Cal Thomas's blog

The Supreme Court, clubs and discrimination

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“I wouldn’t want to belong to any club that would have me as a member.”

That familiar one-liner has been attributed over the years to the late Groucho Marx, but in light of the Supreme Court’s 5-4 decision [last] week in the case of Christian Legal Society vs. Martinez (UC Hastings), the sentiment it contains may have some contemporary legal relevance. Read More»

Loose lips sink generals — and wars

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The World War II slogan “Loose Lips Sink Ships,” which was intended to encourage Americans to keep quiet about any information pertaining to that war, could also apply to modern generals and their staffs. Read More»

Obama’s Cairo speech, 1 year later: Middle East worse

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One year ago this month, President Obama addressed the “Muslim world” from Cairo, Egypt. Some saw that speech as unnecessary groveling.

Critics — and I am among them — think such displays communicate weakness and only encourage those who wish to damage our economy and kill our people.

Supporters of the president’s speech think he did the right thing and that his attempt to reduce tensions between the U.S. and Muslim world can only bring positive results. Read More»

GOP ‘listening tour’: Listen to this

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Hillary Clinton did it and it worked for her when she ran for the Senate in New York, so now Republicans will give it a go. It’s the listening tour, except unlike Hillary, who traveled from town to town, Republicans plan to stay in one place and invite you to come to them.

House Republicans announced last week a new website (www.americaspeakingout.com). It invites people to submit their ideas in five categories: American prosperity, fiscal accountability, American values, national security and an “open mic” section on which you can recommend anything not covered by the other four. Read More»

To the Class of 2010: Some thoughts from a conservative

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Looking at the list of commencement speakers this year, one finds them predictably liberal. Glenn Beck spoke at Liberty University, but that’s a conservative school. Read More»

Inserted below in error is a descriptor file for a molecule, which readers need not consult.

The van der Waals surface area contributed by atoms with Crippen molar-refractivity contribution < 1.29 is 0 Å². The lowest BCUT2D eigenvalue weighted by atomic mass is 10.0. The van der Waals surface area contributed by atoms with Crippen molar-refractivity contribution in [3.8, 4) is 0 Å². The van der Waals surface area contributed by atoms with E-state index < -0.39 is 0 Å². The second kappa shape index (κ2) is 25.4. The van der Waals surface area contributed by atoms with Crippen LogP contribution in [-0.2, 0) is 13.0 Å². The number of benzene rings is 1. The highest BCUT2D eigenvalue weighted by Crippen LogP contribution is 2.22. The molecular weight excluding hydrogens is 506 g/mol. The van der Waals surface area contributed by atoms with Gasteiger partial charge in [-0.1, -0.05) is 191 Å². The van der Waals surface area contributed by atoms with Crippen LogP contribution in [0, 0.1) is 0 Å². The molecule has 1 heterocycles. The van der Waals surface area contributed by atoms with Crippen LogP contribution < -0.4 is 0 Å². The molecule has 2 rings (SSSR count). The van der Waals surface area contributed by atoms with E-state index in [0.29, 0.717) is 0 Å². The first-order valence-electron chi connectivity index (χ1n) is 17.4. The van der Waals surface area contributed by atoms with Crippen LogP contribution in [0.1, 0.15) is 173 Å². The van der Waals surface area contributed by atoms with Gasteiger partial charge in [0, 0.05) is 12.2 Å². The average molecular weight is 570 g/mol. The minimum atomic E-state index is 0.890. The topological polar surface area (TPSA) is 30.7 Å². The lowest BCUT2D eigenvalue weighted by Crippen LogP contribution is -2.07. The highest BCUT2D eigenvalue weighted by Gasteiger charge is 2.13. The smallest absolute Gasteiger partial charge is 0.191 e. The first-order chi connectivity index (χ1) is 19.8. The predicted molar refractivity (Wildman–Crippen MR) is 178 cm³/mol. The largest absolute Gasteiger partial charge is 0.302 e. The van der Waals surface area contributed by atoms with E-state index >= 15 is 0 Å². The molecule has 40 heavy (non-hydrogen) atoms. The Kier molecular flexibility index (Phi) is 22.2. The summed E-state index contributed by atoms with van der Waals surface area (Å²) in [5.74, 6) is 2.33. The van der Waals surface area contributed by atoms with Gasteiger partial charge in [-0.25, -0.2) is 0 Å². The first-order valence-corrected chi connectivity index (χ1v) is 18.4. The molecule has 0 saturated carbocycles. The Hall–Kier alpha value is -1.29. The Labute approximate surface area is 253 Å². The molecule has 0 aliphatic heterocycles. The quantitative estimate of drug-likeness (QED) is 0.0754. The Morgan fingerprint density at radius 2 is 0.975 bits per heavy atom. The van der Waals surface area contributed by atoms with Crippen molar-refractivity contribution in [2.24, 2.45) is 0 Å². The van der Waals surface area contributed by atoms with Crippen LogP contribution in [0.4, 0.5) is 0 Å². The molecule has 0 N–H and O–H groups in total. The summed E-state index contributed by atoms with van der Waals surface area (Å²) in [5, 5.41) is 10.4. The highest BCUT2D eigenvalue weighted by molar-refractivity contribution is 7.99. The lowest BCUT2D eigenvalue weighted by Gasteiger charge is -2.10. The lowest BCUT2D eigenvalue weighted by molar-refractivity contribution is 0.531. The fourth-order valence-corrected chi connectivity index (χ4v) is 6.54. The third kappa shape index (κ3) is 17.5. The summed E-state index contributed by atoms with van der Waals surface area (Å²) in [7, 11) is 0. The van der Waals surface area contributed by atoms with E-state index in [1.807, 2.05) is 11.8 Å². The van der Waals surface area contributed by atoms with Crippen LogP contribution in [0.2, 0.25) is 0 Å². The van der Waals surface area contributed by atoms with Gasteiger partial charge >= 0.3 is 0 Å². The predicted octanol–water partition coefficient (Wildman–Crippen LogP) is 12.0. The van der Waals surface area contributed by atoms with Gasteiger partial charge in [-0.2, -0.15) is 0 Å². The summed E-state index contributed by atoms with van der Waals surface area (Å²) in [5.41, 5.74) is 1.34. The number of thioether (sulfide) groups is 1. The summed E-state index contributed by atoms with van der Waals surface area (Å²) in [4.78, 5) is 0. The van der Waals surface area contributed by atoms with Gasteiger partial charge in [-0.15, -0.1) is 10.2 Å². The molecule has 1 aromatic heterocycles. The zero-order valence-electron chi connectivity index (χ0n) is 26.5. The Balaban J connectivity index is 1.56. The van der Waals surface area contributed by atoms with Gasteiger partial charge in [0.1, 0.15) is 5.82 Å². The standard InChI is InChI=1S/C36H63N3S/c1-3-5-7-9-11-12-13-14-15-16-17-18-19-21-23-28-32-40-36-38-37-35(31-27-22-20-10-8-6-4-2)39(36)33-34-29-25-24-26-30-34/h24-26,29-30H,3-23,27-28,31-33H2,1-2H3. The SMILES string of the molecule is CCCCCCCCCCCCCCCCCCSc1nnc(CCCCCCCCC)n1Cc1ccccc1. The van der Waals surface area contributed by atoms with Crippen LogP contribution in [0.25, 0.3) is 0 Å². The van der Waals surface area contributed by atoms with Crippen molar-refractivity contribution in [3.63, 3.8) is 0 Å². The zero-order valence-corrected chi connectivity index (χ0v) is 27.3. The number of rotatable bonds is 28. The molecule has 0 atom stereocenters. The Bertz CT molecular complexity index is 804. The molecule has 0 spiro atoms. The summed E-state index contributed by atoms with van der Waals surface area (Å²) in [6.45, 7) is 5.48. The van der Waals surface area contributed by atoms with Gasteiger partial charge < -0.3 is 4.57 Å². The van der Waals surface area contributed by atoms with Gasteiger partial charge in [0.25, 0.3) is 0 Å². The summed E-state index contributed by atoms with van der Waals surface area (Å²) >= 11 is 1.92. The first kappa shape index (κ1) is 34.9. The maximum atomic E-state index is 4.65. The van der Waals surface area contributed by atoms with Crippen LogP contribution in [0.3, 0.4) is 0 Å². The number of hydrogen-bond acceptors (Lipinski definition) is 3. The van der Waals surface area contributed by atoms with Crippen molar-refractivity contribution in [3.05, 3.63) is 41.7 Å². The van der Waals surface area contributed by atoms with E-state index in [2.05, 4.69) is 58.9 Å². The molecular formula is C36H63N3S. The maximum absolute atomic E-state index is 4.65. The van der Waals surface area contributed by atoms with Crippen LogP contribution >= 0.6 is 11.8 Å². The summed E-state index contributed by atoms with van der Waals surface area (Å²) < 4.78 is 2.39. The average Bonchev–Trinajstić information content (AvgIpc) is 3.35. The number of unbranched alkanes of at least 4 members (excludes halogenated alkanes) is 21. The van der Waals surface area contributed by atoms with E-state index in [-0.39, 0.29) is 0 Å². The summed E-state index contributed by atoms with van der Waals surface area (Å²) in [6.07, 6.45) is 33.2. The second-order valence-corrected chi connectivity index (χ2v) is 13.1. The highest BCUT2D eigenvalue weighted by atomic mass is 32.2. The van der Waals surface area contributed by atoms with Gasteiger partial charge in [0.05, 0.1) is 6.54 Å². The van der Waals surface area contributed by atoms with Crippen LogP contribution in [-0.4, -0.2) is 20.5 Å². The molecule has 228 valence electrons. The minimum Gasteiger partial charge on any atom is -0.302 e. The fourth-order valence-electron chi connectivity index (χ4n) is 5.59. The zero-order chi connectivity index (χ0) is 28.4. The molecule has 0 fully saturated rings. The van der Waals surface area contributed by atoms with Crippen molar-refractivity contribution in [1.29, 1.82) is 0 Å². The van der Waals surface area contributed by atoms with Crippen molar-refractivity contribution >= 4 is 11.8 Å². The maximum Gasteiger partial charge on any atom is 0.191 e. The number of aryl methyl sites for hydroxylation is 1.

Sounds of insecurity

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In a TV commercial about buying gold, former Watergate figure and current radio talk show host Gordon Liddy transfers several coins from one hand to the other and says, “That’s the sound of security; that’s the sound of gold!”

After the events of last week, somehow gold doesn’t seem to offer the kind of security we need. Read More»

The state and the National Day of Prayer

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If one tries hard enough and is clever enough, one can find a federal judge to rule on just about anything.

The Freedom From Religion Foundation, a group of atheists and agnostics based in Madison, Wis., filed a lawsuit asking Judge Barbara Crabb to order the government to cease from its annual National Day of Prayer proclamation. Last month, Judge Crabb ruled in the group’s favor.

Congress established the day of prayer in 1952 and reaffirmed it in 1988. It occurs on the first Thursday of May [May 6, this week]. Read More»

Arizona takes off its ‘rainbow shades’ and faces border reality

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Arizona has decided that if the federal government will not live up to its responsibility to control the border, it will.

Governor Jan Brewer, a Republican, signed a bill that allows police officers to inquire about a person’s immigration status if there is reason to suspect that individual might be an illegal immigrant.

The governor correctly noted that the new law “represents another tool for our state to use as we work to solve a crisis we did not create and the federal government has refused to fix.” Read More»

Columnist Cal Thomas interviews Newt Gingrich: 'What would Newt do?'

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Sitting in his spacious Washington, D.C., office on K Street, the leader of the last Republican revolution, former Speaker of the House Newt Gingrich, ponders the future and likes what he sees. The intensity and commitment by the tea partiers to “throw the bums” out, seems to him as strong as the 1994 revolution that swept Democrats from power and gave Republicans an opportunity Gingrich readily admits they squandered. Read More»

Going private in New Jersey

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New Jersey’s new Republican governor, Chris Christie, is creating a commission that will recommend what state government functions could be done better — and cheaper — by the private sector. Read More»

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